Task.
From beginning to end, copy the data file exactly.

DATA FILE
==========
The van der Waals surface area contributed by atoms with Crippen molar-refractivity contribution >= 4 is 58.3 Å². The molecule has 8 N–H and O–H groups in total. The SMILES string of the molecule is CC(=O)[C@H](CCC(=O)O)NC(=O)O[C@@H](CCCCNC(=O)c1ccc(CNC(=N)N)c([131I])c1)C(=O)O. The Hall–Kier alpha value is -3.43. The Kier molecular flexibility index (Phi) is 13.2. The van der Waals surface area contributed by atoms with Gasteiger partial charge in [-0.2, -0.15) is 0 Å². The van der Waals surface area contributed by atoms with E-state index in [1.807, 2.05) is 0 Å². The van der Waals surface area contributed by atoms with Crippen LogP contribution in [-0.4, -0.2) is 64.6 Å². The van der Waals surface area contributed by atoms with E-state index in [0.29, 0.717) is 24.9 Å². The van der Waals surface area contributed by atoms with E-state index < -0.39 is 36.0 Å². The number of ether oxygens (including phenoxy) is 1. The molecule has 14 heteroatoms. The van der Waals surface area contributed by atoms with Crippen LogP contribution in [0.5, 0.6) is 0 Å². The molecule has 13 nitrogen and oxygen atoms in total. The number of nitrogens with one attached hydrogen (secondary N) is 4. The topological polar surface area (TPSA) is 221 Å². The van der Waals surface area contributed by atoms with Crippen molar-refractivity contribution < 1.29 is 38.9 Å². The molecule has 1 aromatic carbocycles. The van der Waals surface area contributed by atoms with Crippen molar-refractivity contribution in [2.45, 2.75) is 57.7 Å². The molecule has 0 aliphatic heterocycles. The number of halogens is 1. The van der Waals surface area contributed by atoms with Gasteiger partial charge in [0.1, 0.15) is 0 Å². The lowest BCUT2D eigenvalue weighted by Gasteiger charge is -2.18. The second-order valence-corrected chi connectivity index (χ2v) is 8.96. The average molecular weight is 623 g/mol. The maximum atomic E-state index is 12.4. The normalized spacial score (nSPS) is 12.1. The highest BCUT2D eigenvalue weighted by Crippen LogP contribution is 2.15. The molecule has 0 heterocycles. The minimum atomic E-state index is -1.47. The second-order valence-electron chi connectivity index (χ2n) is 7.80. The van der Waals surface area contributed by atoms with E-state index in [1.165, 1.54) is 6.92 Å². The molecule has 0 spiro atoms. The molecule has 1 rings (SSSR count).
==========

The van der Waals surface area contributed by atoms with Crippen molar-refractivity contribution >= 4 is 58.3 Å². The molecule has 8 N–H and O–H groups in total. The SMILES string of the molecule is CC(=O)[C@H](CCC(=O)O)NC(=O)O[C@@H](CCCCNC(=O)c1ccc(CNC(=N)N)c([131I])c1)C(=O)O. The Hall–Kier alpha value is -3.43. The Kier molecular flexibility index (Phi) is 13.2. The van der Waals surface area contributed by atoms with Gasteiger partial charge in [-0.2, -0.15) is 0 Å². The van der Waals surface area contributed by atoms with E-state index in [1.807, 2.05) is 0 Å². The van der Waals surface area contributed by atoms with Crippen LogP contribution in [-0.4, -0.2) is 64.6 Å². The van der Waals surface area contributed by atoms with E-state index in [0.29, 0.717) is 24.9 Å². The van der Waals surface area contributed by atoms with E-state index < -0.39 is 36.0 Å². The number of ether oxygens (including phenoxy) is 1. The molecule has 14 heteroatoms. The van der Waals surface area contributed by atoms with Crippen LogP contribution in [0.5, 0.6) is 0 Å². The molecule has 13 nitrogen and oxygen atoms in total. The number of nitrogens with one attached hydrogen (secondary N) is 4. The topological polar surface area (TPSA) is 221 Å². The van der Waals surface area contributed by atoms with Crippen molar-refractivity contribution < 1.29 is 38.9 Å². The molecule has 1 aromatic carbocycles. The van der Waals surface area contributed by atoms with Crippen molar-refractivity contribution in [2.45, 2.75) is 57.7 Å². The molecule has 0 aliphatic heterocycles. The number of halogens is 1. The van der Waals surface area contributed by atoms with Gasteiger partial charge in [0.1, 0.15) is 0 Å². The lowest BCUT2D eigenvalue weighted by Gasteiger charge is -2.18. The second-order valence-corrected chi connectivity index (χ2v) is 8.96. The average molecular weight is 623 g/mol. The maximum atomic E-state index is 12.4. The normalized spacial score (nSPS) is 12.1. The highest BCUT2D eigenvalue weighted by Crippen LogP contribution is 2.15. The molecule has 0 heterocycles. The minimum atomic E-state index is -1.47. The second-order valence-electron chi connectivity index (χ2n) is 7.80. The van der Waals surface area contributed by atoms with E-state index in [1.165, 1.54) is 6.92 Å². The molecule has 0 spiro atoms. The molecule has 1 rings (SSSR count).